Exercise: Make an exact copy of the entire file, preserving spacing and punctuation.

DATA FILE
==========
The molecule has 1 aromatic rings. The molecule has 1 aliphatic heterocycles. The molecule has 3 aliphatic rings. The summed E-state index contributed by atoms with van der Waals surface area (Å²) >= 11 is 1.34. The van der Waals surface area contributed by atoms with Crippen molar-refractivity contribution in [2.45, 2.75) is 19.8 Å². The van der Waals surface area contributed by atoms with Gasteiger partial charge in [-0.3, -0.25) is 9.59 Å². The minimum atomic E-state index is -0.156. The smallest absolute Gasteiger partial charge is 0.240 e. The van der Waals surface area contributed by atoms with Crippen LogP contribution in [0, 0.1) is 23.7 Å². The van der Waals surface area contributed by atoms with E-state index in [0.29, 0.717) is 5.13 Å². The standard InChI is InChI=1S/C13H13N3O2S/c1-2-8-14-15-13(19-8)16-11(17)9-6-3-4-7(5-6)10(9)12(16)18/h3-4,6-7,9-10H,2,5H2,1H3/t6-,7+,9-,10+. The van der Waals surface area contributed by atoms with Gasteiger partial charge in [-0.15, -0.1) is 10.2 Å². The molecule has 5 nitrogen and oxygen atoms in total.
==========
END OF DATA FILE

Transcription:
The molecule has 1 aromatic rings. The molecule has 1 aliphatic heterocycles. The molecule has 3 aliphatic rings. The summed E-state index contributed by atoms with van der Waals surface area (Å²) >= 11 is 1.34. The van der Waals surface area contributed by atoms with Crippen molar-refractivity contribution in [2.45, 2.75) is 19.8 Å². The van der Waals surface area contributed by atoms with Gasteiger partial charge in [-0.3, -0.25) is 9.59 Å². The minimum atomic E-state index is -0.156. The smallest absolute Gasteiger partial charge is 0.240 e. The van der Waals surface area contributed by atoms with Crippen LogP contribution in [0, 0.1) is 23.7 Å². The van der Waals surface area contributed by atoms with E-state index in [0.29, 0.717) is 5.13 Å². The standard InChI is InChI=1S/C13H13N3O2S/c1-2-8-14-15-13(19-8)16-11(17)9-6-3-4-7(5-6)10(9)12(16)18/h3-4,6-7,9-10H,2,5H2,1H3/t6-,7+,9-,10+. The van der Waals surface area contributed by atoms with Gasteiger partial charge in [-0.15, -0.1) is 10.2 Å². The molecule has 5 nitrogen and oxygen atoms in total.